Formula One, the world's most popular motorsport, is trying once again to conquer its final frontier: the United States. This time, the Europeans aim to make it stick.
The glitzy sport with ultra-fast cars and a flair for the exotic is in Austin, Texas, today with a gleaming new track, a down-to-the-wire championship race and hope that it can grab the attention of American race fans who rarely look up from the NASCAR standings.
The U.S. Grand Prix makes its return today after a five-year absence at the $400 million Circuit of the Americas, a course built expressly for F1.
"This is what was needed," said Mario Andretti, the F1 champion in 1978. "Now we can compete with the rest of the world and some of those new venues that have gone up in the last few years in the Middle East and Asia."
Austin is the 10th American city to host F1 since the first U.S. Grand Prix in Sebring, Fla., in 1959, but it has never stuck.
Austin seems an odd choice after tries failed in such open-wheel havens as Long Beach, Las Vegas and Indianapolis. Austin hardly fits in with the other cosmopolitan F1 hosts like Melbourne, Shanghai or Singapore. Earlier this month, Austin mayor Lee Leffingwell joked that Austin hosting F1 was "sort of like Mayberry having the Super Bowl."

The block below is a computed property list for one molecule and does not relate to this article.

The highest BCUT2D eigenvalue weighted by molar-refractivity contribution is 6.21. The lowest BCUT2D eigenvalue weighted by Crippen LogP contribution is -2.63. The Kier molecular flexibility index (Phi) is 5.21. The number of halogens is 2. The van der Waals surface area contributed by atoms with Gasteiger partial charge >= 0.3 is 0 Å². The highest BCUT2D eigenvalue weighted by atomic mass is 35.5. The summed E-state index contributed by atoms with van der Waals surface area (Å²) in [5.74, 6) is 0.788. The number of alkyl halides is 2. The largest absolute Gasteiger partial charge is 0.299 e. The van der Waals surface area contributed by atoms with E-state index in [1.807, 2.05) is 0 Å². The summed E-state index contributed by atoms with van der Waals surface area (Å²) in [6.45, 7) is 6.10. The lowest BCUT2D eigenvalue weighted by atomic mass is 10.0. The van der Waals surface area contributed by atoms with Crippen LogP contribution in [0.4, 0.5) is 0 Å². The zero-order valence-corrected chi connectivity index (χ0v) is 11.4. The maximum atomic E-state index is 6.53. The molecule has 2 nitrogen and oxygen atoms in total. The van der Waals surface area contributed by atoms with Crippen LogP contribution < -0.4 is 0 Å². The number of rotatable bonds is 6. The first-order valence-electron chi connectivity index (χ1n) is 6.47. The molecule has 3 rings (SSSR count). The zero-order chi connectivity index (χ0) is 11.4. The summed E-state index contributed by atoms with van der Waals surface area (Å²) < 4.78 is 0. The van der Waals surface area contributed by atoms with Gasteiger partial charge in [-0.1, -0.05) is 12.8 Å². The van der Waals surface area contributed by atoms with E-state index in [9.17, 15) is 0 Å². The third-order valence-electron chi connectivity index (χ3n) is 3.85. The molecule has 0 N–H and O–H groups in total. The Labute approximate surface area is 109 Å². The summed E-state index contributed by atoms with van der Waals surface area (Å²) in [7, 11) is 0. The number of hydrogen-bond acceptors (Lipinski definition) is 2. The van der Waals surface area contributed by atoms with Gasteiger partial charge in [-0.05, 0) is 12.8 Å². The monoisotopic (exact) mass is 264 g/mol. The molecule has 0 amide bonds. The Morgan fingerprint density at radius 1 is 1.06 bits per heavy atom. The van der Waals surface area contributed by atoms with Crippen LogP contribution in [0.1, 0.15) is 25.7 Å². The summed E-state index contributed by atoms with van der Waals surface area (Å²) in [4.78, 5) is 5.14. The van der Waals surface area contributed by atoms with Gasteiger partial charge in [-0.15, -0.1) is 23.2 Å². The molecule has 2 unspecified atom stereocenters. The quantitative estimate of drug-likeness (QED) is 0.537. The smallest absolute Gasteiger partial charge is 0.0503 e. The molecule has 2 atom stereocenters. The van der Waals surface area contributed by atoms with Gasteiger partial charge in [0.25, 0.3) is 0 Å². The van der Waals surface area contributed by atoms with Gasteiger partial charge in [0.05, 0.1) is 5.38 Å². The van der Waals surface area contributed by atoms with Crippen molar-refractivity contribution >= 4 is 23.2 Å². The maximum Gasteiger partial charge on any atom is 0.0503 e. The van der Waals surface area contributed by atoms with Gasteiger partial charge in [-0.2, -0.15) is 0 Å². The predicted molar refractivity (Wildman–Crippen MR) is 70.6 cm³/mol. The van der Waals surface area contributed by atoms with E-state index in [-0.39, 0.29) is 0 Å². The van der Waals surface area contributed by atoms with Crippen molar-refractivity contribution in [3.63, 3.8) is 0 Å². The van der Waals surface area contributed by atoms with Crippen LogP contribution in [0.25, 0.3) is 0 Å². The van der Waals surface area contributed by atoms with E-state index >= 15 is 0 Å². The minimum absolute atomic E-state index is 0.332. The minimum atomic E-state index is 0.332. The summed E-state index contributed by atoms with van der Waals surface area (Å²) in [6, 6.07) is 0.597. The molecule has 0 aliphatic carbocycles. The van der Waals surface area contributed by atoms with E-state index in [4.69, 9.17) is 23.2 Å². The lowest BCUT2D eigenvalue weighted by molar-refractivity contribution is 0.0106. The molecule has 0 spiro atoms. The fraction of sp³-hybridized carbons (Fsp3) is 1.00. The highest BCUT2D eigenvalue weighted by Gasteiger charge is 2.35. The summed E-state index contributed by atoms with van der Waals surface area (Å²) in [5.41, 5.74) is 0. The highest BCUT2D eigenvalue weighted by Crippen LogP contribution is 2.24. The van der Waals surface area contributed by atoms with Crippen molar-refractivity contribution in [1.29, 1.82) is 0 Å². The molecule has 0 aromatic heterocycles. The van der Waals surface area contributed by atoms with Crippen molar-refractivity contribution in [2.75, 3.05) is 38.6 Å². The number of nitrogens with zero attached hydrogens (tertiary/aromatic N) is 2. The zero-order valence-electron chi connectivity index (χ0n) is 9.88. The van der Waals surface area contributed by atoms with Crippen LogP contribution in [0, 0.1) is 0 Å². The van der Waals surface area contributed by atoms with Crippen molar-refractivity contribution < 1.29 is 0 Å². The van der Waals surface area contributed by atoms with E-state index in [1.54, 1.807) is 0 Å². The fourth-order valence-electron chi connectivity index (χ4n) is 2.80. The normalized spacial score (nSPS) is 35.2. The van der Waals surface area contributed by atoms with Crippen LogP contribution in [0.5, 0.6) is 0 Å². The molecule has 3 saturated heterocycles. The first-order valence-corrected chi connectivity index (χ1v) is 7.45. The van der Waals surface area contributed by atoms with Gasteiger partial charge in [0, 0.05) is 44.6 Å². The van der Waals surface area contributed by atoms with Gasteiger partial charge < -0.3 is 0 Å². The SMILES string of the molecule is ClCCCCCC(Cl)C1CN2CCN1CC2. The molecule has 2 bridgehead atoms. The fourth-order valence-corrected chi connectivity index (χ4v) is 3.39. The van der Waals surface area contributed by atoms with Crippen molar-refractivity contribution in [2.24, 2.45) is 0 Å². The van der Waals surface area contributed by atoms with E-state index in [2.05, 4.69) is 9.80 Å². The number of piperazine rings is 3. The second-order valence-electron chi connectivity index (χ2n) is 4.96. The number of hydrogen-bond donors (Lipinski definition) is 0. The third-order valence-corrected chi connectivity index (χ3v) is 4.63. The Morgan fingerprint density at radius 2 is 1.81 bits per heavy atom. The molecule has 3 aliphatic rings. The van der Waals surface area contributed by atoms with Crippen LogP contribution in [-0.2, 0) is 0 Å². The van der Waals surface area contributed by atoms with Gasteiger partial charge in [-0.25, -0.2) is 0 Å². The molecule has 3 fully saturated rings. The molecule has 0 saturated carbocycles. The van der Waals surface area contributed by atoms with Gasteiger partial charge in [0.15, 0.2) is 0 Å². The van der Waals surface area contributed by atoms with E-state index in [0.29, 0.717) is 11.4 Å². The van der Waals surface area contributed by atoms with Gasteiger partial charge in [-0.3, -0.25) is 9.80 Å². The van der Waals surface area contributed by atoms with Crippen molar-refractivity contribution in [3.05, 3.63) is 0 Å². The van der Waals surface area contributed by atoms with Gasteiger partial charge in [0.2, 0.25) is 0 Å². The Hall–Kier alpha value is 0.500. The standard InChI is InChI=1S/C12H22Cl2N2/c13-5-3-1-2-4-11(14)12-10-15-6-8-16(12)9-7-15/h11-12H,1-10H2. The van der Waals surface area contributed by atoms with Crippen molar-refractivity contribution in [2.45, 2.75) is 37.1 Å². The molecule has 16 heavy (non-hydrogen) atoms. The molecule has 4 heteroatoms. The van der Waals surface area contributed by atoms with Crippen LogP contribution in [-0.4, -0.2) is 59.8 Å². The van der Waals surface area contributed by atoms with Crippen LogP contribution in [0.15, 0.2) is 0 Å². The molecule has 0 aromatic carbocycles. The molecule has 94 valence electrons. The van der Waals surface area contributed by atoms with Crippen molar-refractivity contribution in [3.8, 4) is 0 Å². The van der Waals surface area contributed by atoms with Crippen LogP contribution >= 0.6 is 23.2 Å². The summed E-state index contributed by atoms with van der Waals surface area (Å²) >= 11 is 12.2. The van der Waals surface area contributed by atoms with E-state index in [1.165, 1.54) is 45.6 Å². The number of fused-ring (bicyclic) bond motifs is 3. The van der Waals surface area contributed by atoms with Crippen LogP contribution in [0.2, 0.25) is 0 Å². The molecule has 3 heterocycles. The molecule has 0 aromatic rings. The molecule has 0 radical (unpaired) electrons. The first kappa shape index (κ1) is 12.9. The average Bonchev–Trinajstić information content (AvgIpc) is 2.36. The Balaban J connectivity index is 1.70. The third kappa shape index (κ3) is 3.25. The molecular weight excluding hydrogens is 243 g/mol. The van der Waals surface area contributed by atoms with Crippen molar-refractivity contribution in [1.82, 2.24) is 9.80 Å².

The U.S. Grand Prix achieved its mandatory goal of getting the track built, but the challenge will be how to keep drawing fans.
Red Bull's Sebastian Vettel secured the pole position for the U.S. Grand Prix in Austin, Texas, putting him in the perfect spot to chase his third consecutive world championship. Driving on the new $400 million Circuit of the Americas, Vettel dominated three practice sessions before securing the pole Saturday with a blistering round of qualifying. Vettel claimed the spot with a time of 1:35.657. Ferrari's Fernando Alonso will start eighth today after running 1.643 seconds slower than Vettel. Alonso trails Vettel by 10 points in the drivers' championship.
Kurt Busch is down to his last chance to win a race for the 11th consecutive year in today's Sprint Cup season finale in Homestead, Fla. His 10-year streak is tied for the 12th longest all time. ... Richard Petty Motorsports re-signed drivers Marcos Ambrose and Aric Almirola for the 2013 season.
Ricky Stenhouse Jr. is the sixth driver to win consecutive championships in NASCAR's second-tier Series. Stenhouse finished sixth Saturday in the season finale at Homestead-Miami Speedway, edging Elliott Sadler for the title. Regan Smith won the 400-mile race. Kyle Busch was second.